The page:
Essays Archive

Keep Up With Your Stuff

When my twelve-year-old daughter, Adelia, lost her wallet on the public city bus, I was actually pretty proud of her. For several weeks, she had been taking two trains in the morning (with a transfer at one of the busiest central transit stations in the country) to get to her new middle school and then two buses to get back home, and not a water bottle nor a notebook had been left behind. Her father and I marveled at her punctuality, and an attentiveness so attuned that she had recently found time to grab a donut while waiting for the second train.

But Adelia was distraught when I picked her up that afternoon, her voice edged with tears as she recounted leaving the wallet on the seat next to her.  I listened to her wail and then gently hushed her, saying “Honey, it’s fine! It’s just a wallet.” It was a plain brown wallet that used to belong to her dad, and it only contained her school identification, her trans-pass, and $12, all items that we could thankfully replace with ease. But still, she was so disappointed in herself. 

Three weeks later, she called me from school, this time her voice full of delight. “Mom! They found my wallet- can you believe it?!” When I picked her up from school, we were both giddy with joy as we drove to the regional bus depot address that the school administrator had written on a yellow sticky note. The building was a massive and imposing industrial brick structure with faded lettering and square stone steps. So, we were surprised when we stepped inside to find a break room paradise for bus drivers, replete with a flat-screen television showing an Eddie Murphy movie, tables where people were eating lunch or drawing or reading the newspaper, an exercise bike, and even a pool table. It was a driver waiting for his turn at the table who, upon catching us slack-jawed and gawking, smiled and gestured to a glass partitioned area with office cubicles behind it. 

Behind the partition sat a Black woman in her 50’s, her auburn-colored bun perfectly centered atop her head, her bangs framing deep eyes that were unreadable. 

“Hi!” I exclaimed, a little too eager. “We are here to pick up a lost wallet.”

My daughter and I exchanged glances of glee as we slid the yellow sticky note with the information on it under the glass. It was as if we were on a long-lost adventure, complete with a dazzling break room of wonders, and we were about to hit where x marks the spot. The woman looked at us, unsmiling. Thinking she couldn’t hear me through the glass and over the high volume of the movie, I started to repeat why we were standing before her when she got up, walked behind some shelving, and after a few minutes returned with the wallet. The woman removed a 3×5 manila tag that had been attached to the wallet and slid the wallet, the tag, and a pen under the glass.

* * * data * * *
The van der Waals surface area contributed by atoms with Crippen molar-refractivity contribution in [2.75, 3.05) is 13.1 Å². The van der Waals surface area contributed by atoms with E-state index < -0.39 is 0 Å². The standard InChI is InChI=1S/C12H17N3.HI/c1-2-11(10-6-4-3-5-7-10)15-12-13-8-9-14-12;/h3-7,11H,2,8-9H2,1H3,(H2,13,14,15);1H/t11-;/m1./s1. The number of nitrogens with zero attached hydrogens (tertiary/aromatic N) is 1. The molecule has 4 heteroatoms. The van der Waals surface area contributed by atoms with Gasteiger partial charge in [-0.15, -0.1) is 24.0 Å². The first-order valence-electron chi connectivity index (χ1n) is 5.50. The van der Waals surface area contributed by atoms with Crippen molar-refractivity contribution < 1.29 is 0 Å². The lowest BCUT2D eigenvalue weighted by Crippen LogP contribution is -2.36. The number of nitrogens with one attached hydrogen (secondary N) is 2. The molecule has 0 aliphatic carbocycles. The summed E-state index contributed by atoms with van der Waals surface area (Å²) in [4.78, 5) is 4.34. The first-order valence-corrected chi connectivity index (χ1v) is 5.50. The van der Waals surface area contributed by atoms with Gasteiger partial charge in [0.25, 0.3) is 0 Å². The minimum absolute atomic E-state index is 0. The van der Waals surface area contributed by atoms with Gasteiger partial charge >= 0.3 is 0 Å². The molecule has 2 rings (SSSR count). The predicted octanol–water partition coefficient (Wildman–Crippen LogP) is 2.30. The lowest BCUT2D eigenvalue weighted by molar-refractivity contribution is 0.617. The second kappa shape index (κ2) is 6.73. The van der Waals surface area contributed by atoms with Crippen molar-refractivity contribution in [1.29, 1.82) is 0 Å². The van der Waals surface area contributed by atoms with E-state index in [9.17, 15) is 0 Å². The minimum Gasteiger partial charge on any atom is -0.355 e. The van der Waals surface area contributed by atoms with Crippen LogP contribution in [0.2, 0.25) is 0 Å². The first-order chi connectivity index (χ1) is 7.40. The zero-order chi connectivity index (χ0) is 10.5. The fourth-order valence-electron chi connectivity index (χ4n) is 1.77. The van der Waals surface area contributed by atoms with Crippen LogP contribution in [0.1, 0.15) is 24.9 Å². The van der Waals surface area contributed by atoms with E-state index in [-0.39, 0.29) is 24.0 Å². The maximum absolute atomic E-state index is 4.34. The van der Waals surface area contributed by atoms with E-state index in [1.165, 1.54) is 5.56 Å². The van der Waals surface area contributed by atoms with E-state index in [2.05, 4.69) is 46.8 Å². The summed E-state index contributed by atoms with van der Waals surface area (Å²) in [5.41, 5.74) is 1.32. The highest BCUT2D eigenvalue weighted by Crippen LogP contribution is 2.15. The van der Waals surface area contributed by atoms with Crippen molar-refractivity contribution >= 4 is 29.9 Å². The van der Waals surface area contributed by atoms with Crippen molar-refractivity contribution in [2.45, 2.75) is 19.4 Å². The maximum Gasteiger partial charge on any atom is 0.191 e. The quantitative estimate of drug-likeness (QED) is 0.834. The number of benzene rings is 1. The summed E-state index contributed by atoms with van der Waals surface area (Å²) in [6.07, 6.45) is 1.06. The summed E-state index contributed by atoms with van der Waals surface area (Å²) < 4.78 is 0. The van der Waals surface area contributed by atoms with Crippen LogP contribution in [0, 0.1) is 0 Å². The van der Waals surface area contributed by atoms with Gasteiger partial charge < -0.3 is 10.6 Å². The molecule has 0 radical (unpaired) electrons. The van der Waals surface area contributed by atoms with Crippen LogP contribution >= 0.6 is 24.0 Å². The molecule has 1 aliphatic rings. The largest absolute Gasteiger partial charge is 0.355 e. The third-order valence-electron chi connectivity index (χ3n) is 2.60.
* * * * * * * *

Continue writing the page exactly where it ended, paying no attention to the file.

“Fill this out,” she said and motioned to the lines and spaces on the tag.

We were so excited that we picked up the wallet first and opened it and yes, Adelia’s identification was still there and so was the $12.

We couldn’t believe it! What good luck!

I looked up at the woman to see if our enthusiasm was penetrating through the thick glass and the woman’s indifferent eyes. It was not. I grabbed the pen and began to fill out the name and date lines when I was interrupted. The woman began speaking, her stare now sharp, and her voice commandingly clear. 

“I like to make them do it themselves.” 

Her gaze was sharp and locked on Adelia’s face.

“She lost it, so she needs to do it.”

The woman slowly looked back at me, her eyes in a slight squint, asking if I understood her directive.

“Oh,” I responded, “Sure, OK.”

Suddenly everything felt quite serious. 

I handed the pen over to Adelia, and she began filling out the tag. As the tag seemed to be produced before the Voting Rights Act of 1965, I quietly pointed out how she should fill out the date in the tiny lines provided, keeping my movements small in case I got admonished. Adelia slid the tag back under the glass, and before I could finish saying “Thank you,” the woman turned on her heel and left. 


The coldness of the woman behind the glass and my desperate desire to connect with her reminded me of the time I lost my wallet. I was about the same age as Adelia, and I loved that wallet. It was made of yellow nylon with a rainbow across it and it had a Velcro closure. I had one crisp $20 bill in it which was all of my Christmas and birthday money, and a few quarters in the zippered section. While my mom shopped, I ran to the back of the store to the mini arcade to play Centipede. When I ran out of quarters, I found my mom in line paying for her items and we left the store.